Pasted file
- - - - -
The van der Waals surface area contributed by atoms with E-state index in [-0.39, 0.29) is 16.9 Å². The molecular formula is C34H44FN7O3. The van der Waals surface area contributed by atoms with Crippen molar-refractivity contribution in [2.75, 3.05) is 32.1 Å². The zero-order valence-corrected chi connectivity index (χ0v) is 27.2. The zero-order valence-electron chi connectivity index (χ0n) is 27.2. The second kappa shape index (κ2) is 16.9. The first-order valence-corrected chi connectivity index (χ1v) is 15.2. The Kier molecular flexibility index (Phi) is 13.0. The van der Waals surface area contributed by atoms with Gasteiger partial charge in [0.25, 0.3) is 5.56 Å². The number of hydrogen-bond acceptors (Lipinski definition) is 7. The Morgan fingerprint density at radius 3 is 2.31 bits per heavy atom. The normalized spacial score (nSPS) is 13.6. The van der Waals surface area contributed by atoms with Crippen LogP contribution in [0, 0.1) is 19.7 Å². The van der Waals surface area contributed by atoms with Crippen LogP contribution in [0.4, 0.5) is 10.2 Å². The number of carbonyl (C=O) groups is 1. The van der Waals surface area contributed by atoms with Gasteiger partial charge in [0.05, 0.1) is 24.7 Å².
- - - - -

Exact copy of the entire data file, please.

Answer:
The van der Waals surface area contributed by atoms with E-state index in [-0.39, 0.29) is 16.9 Å². The molecular formula is C34H44FN7O3. The van der Waals surface area contributed by atoms with Crippen molar-refractivity contribution in [2.75, 3.05) is 32.1 Å². The zero-order valence-corrected chi connectivity index (χ0v) is 27.2. The zero-order valence-electron chi connectivity index (χ0n) is 27.2. The second kappa shape index (κ2) is 16.9. The first-order valence-corrected chi connectivity index (χ1v) is 15.2. The Kier molecular flexibility index (Phi) is 13.0. The van der Waals surface area contributed by atoms with Gasteiger partial charge in [0.25, 0.3) is 5.56 Å². The number of hydrogen-bond acceptors (Lipinski definition) is 7. The Morgan fingerprint density at radius 3 is 2.31 bits per heavy atom. The normalized spacial score (nSPS) is 13.6. The van der Waals surface area contributed by atoms with Crippen LogP contribution in [0, 0.1) is 19.7 Å². The van der Waals surface area contributed by atoms with Crippen LogP contribution in [0.4, 0.5) is 10.2 Å². The number of carbonyl (C=O) groups is 1. The van der Waals surface area contributed by atoms with Gasteiger partial charge in [0.05, 0.1) is 24.7 Å².